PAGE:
City of New Orleans to study reopening Historical Lincoln Beach to Recreation

Lincoln Beach Site Assessment

Mayor Latoya Cantrell Administration is prioritizing quality of life issues. In New Orleans East that means exploring the feasibility of re-opening Lincoln Beach to recreation. The City is in the early stages of a study which is assessing the current conditions of the beach to determine the kind of mitigation activities that would be necessary to clean the beach up and return it to public use.

New Orleans kicking off study to see what it will take to reopen ...

The site assessment’s scope is scheduled to be completed in early 2021. The following elements will be included in the study;

  • Phase 1 Environmental Site Assessment and Habitat Assessment –  a simple habitat assessment of the beach area to determine plant species that are present on site, and characterize habitat types and percent cover. Specifically, identify potentially poisonous flora, such as poisonous oak or ivy, which could pose a risk to staff or volunteers performing clean-up activities. Identify invasive species and percent cover, provide an estimate to facilitate removal of such invasive species.
  • Facility Asset Assessment – update the site inventory and assess the conditions of the parking lot structures, shelters, tunnels, swimming pool, concrete pads, and other historic structures.
  • Facility Access Assessment – evaluate current pedestrian, bicycle, vehicular, and public transit access possibilities and limitations. Potential future access points that meet the Americans with Disabilities Act will be identified as well as opportunities and challenges for implementing future access points for pedestrian, bicycle, vehicular, and public transit will be evaluated.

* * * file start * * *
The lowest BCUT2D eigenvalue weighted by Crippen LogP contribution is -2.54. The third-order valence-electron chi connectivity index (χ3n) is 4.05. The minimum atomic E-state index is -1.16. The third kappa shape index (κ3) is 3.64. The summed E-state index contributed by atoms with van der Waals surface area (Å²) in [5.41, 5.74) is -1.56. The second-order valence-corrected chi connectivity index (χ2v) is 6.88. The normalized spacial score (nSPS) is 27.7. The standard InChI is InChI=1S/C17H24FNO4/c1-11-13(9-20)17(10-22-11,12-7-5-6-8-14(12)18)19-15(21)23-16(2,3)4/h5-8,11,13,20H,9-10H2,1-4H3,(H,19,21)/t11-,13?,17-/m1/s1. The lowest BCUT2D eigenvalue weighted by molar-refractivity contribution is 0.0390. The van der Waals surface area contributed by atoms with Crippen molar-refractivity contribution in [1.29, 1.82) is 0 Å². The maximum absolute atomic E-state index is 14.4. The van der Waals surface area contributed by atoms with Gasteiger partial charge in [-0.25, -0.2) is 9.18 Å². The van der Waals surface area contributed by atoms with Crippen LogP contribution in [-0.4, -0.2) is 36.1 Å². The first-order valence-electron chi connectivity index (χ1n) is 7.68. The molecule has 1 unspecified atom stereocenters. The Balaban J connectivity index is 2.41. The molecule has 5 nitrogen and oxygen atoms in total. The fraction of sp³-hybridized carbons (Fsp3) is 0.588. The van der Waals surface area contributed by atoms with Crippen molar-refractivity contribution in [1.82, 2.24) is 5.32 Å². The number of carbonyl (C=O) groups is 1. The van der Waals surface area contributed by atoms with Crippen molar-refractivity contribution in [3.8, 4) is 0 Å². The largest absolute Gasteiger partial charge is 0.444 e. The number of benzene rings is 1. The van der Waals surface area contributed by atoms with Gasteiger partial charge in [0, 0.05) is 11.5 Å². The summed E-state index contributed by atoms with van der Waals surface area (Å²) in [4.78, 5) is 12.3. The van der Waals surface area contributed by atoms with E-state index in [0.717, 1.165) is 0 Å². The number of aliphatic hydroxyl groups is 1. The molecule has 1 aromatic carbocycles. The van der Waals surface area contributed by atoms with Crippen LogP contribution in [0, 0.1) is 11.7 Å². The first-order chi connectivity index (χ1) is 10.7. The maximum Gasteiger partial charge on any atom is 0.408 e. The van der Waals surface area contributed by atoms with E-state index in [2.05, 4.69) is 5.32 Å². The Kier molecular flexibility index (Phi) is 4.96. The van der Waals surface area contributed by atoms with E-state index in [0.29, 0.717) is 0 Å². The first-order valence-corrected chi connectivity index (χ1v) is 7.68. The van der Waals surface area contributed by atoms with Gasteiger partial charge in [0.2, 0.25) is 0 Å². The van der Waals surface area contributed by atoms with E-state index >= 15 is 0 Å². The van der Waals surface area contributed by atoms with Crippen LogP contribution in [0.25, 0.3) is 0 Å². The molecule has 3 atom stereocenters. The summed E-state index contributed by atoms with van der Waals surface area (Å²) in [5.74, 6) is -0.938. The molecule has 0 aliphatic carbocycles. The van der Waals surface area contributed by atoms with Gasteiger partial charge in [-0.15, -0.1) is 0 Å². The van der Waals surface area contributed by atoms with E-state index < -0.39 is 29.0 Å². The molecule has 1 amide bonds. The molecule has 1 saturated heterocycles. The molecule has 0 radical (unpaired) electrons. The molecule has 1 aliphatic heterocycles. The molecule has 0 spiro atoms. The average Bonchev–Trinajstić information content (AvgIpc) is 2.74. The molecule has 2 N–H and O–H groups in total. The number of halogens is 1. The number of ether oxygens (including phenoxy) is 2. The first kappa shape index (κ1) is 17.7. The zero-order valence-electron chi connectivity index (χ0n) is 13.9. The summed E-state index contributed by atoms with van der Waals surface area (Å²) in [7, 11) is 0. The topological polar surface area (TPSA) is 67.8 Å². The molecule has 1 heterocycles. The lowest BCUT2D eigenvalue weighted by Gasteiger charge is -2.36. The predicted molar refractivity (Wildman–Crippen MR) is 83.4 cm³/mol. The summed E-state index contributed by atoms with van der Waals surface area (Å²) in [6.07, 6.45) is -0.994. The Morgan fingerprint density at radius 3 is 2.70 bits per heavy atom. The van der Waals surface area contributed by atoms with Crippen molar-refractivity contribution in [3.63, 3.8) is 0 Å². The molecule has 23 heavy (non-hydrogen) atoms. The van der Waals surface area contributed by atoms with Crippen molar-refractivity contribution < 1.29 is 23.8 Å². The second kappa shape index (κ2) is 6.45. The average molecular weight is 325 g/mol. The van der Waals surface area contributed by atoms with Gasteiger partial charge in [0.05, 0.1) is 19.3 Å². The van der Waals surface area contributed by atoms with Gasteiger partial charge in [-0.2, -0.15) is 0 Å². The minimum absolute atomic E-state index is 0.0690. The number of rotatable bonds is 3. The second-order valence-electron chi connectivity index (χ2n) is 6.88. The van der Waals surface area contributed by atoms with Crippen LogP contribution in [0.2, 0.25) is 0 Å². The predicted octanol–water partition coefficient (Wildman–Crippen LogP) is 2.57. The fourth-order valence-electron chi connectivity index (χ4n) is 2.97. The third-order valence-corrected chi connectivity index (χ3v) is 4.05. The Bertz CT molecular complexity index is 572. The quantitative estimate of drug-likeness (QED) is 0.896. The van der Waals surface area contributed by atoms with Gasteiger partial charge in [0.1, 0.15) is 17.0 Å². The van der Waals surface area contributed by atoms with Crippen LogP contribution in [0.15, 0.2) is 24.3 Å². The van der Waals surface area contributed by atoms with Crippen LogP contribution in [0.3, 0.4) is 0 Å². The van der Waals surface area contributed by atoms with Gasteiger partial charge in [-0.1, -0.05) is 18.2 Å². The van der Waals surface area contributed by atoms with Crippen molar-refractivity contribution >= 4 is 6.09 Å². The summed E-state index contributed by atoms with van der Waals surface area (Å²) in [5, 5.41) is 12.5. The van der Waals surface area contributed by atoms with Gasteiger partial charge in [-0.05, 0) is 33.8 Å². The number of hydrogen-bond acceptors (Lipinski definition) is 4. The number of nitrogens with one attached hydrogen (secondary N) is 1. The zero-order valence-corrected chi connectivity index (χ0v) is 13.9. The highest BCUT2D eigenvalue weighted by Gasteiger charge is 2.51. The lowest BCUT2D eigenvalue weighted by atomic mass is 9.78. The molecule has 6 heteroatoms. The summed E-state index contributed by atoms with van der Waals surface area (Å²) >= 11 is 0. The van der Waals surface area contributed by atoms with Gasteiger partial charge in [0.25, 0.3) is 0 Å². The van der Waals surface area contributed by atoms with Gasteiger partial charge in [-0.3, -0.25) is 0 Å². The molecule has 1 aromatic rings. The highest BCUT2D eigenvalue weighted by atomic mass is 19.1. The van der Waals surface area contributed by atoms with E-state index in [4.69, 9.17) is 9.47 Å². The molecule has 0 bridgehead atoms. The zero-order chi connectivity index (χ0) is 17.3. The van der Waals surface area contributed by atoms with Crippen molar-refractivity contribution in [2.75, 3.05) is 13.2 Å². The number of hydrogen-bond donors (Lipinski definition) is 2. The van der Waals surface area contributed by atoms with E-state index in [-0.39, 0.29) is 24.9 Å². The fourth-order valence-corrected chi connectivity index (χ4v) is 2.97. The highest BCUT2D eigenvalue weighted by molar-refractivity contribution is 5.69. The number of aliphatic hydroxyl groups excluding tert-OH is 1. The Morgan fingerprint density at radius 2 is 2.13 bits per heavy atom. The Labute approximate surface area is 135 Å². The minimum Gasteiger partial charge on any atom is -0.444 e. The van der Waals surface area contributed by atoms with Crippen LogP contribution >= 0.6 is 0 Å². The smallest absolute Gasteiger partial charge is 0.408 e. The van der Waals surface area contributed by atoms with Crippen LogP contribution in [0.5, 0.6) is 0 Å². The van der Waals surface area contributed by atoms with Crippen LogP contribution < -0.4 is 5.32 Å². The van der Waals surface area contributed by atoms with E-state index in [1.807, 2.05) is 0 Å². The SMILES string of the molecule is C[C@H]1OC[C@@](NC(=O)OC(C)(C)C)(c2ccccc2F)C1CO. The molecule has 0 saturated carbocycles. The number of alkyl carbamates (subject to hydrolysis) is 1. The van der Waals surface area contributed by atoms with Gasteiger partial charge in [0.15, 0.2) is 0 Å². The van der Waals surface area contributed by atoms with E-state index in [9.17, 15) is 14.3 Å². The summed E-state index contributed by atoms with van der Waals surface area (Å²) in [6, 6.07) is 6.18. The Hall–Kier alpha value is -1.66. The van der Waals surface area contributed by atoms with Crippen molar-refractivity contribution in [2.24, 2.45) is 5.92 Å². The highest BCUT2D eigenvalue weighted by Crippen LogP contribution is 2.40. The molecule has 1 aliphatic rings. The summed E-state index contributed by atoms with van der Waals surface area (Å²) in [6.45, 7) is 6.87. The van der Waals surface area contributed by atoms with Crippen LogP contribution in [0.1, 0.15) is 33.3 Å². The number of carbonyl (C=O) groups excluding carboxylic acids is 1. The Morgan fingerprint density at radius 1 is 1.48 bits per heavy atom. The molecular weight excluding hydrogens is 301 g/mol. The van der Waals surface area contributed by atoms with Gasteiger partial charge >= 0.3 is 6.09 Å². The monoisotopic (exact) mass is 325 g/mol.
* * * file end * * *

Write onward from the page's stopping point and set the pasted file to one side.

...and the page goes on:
• Utility Assessment – conduct a utility assessment including existing drainage, sewerage, potable water, gas, and electrical systems.
  • Topographic, Bathymetric, and Magnetometer Survey – survey of the shoreline demonstrating average water depths and the location of underwater debris that may present a challenge to converting the space to recreational use.
  • Comprehensive Site Assessment – include conceptual level engineering evaluation and drawings indicating potential areas of future development of the site, suitability of the existing beach for recreational use, suitability of the existing waterfront structures and nearshore areas for recreational boating access, potential areas of ingress/egress, list of potential permits required for development of the site, and areas unsuitable for development due to the presence of wetlands or other environmental concerns. (nola.gov)




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